NASW Members: We Need Your Help! You are Invited to Become a Part of the Encyclopedia of Social Work Community

NASW is pleased to announce that NASW Press with its publishing partner, Oxford University Press, is in the process of updating the Encyclopedia of Social Work, 20th edition—the definitive social work resource and an essential tool for all who study, teach, or practice social work.

The Encyclopedia covers over 400 topics in four volumes, yet—because of the incredible work that social workers do across the United States and around the world—we have not yet exhausted topics possible for coverage.

In service of the mission set forth by the distinguished editors of the 20th edition—“to capture and reflect the knowledge base of social work” and to ensure that the Encyclopedia continues “as an ever-changing and ever-expanding endeavor”—NASW and Oxford will be updating this publication on an ongoing basis, with the goal of keeping the text “evergreen” by providing continual online additions and amendments as trends emerge and changes occur.  

There are certainly timely topics and cutting-edge trends that should be included as we move forward with updates. As we do so, NASW is asking for your input, and welcome your thoughts and recommendations!

Please click here for a complete list of the topics currently included in the Encyclopedia .

We ask that you submit your recommendations to Elizabeth Hoffler at ehoffler@naswdc.org so that together we can make the Encyclopedia a document that continues to represent the depth and breadth of our profession.

9 comments

  1. Kim Kali~Schultes

    How about some of the cutting edge research coming from quantum physics and the medical arena on brain body coherence. Along with complementary and alternative medicine treatments for overall improvement of one’s health, functioning and overall lifestyle. The health of any community is made up from the health of the individuals within that community.

  2. I do have something to recommend to you – Tocqueville’s notion of a moral hazard – something which can quite comfortably be applied to social work. As social work is an extension of the welfare system, and as we already know that welfare encourages and compounds the very conditions it was designed to overcome, so it seems with social work. In other words, the therapeutic approach has an in-built tendency to backfire.

  3. I suggest expanding the gerontology components, specifically include elder justice. A key area is elder abuse (and neglect). Research now has some proven forensic markers, such as issues of bruising and capacity. Financial exploitation is also an important part of this issue, with recent national prevalence data. Social workers have key roles in supporting elder justice. References include Dr. K. Wilber (USC), Dr. L. Mosqueda (UCI), The Archstone Foundation, NIA (Sid Stahl).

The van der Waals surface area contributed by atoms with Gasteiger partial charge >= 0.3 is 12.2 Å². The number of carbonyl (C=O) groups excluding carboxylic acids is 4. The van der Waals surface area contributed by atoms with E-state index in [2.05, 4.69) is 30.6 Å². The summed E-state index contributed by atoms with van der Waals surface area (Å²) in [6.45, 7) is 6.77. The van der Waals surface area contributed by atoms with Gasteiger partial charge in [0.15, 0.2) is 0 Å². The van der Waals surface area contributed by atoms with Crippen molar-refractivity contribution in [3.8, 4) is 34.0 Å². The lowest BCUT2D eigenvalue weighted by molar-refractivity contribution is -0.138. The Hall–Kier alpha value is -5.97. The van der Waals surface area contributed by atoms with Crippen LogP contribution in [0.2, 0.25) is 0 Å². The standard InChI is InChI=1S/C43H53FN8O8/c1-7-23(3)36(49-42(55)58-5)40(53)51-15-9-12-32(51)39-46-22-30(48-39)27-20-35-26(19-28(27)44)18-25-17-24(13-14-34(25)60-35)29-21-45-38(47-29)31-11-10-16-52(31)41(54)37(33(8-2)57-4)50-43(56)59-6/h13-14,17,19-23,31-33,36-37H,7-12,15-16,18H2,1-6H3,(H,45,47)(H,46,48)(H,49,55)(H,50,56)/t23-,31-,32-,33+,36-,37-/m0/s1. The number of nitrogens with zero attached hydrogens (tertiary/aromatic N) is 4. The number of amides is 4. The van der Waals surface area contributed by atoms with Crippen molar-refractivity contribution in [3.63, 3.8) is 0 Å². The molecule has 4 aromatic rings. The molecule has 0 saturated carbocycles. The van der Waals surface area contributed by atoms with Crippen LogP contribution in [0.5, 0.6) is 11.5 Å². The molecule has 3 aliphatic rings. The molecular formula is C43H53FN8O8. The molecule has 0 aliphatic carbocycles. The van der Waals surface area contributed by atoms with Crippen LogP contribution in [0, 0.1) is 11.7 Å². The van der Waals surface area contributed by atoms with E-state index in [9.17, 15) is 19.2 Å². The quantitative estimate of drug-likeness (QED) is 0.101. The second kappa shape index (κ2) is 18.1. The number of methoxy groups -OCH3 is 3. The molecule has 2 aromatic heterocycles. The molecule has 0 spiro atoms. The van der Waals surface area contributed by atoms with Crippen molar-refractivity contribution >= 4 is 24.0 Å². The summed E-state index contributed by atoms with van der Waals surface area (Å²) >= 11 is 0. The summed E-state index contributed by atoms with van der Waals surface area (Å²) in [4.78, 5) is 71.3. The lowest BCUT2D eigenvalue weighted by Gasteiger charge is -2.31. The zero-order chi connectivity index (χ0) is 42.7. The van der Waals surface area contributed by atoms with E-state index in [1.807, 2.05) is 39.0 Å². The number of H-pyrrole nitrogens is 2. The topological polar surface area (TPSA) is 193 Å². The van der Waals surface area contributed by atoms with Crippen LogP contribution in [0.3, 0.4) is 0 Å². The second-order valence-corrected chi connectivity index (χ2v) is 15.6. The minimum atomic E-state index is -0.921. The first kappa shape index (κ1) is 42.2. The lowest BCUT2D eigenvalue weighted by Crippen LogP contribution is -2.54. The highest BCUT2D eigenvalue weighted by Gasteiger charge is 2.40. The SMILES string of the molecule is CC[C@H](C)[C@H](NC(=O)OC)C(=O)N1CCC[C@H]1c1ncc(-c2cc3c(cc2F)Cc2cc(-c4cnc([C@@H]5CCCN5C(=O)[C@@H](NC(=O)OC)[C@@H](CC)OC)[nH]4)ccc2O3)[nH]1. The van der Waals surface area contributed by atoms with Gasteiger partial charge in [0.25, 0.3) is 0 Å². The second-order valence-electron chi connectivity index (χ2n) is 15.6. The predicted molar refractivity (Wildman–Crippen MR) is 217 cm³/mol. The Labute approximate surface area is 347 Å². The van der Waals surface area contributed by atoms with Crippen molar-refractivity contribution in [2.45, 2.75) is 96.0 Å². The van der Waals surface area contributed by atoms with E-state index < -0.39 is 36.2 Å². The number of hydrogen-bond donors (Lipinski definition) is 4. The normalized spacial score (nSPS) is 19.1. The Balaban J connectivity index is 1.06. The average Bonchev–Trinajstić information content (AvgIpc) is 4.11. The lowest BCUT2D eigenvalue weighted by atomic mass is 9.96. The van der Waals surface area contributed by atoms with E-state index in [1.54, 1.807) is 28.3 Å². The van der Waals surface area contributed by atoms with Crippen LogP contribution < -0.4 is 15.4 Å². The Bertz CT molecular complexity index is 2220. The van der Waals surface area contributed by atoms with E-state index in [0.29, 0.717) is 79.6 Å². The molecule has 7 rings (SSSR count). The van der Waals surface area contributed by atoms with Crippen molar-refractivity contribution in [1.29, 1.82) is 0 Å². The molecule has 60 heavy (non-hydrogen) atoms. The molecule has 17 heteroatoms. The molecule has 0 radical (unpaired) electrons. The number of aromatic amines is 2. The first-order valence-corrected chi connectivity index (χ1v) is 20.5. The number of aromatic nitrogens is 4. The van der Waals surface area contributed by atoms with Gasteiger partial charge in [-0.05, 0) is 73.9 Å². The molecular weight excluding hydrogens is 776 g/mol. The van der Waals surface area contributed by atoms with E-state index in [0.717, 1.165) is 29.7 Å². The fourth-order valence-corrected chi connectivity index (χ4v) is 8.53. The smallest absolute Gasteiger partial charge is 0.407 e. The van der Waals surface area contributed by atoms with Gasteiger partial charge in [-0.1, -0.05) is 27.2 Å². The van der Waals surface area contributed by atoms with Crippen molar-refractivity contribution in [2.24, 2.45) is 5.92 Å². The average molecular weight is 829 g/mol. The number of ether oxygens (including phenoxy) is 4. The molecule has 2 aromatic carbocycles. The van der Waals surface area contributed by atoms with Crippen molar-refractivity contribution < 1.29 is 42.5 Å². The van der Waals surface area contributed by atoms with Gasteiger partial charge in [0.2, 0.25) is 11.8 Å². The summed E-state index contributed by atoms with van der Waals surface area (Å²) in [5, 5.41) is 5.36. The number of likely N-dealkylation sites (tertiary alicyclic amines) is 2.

4. compassion fatigue and secondary trauma

  5. Leslie Perez-Whitehead

    Learning Disabilities, specifically what types there are, when they are often seen/manifest, where to refer for testing, what the Dx or multiple Dx mean, and how to help the child and family.

    Attachment theories and clinical interventions.

    Substance abuse and specifically substance abuse in youth and adolescents, Tx interventions, different levels of care, coordination of care.

    Sexual acting out behaviors in youth, differential Dx, Tx interventions.

    Trauma as it impacts different ages. While adults and children can all be affected by trauma, the signs and symptoms of trauma in children are often very different from those typically seen in adults. Tx specifically targeted to different ages.

    Art therapy, play therapy.

  6. Relationship based therapies for kids with Autism.
    People need to learn there are more options to ABA. Flooritme is a great approach!

  7. it shouldn’t be “transgender people,” it should be divided into trans youth, trans adolescents, trans men, and trans women. In addition, there should be information on being the partner of a trans person and a family member of a trans person, because those all come with different circumstances.

    animal assisted therapy

    HIV/AIDS should also be divided into age groups and into when diagnosis occurred. It is a very different experience for a 19 yr old to be diagnosed today (with it being a well-known illness and medical options for treatment) than for a 19 yr old 20 years ago (when it was essentially unknown, taboo, and more of a death sentence). Plus, those living with it for a long length of time have different medical needs and a different relationship with it than someone newly diagnosed.

    Of the biographies, Bayard Rustin and Harvey Milk need to be added, as does Audre Lorde.

    Overall, it’s amazing to me how behind this encyclopedia is on LGBT issues and influential people. If whomever is in charge would like, I’m happy to offer more assistance. Please feel free to contact me.

    Thanks! (Kryss Shane, kshane@hanac.org)

  8. Domestic Violence, Dual Diagnosis

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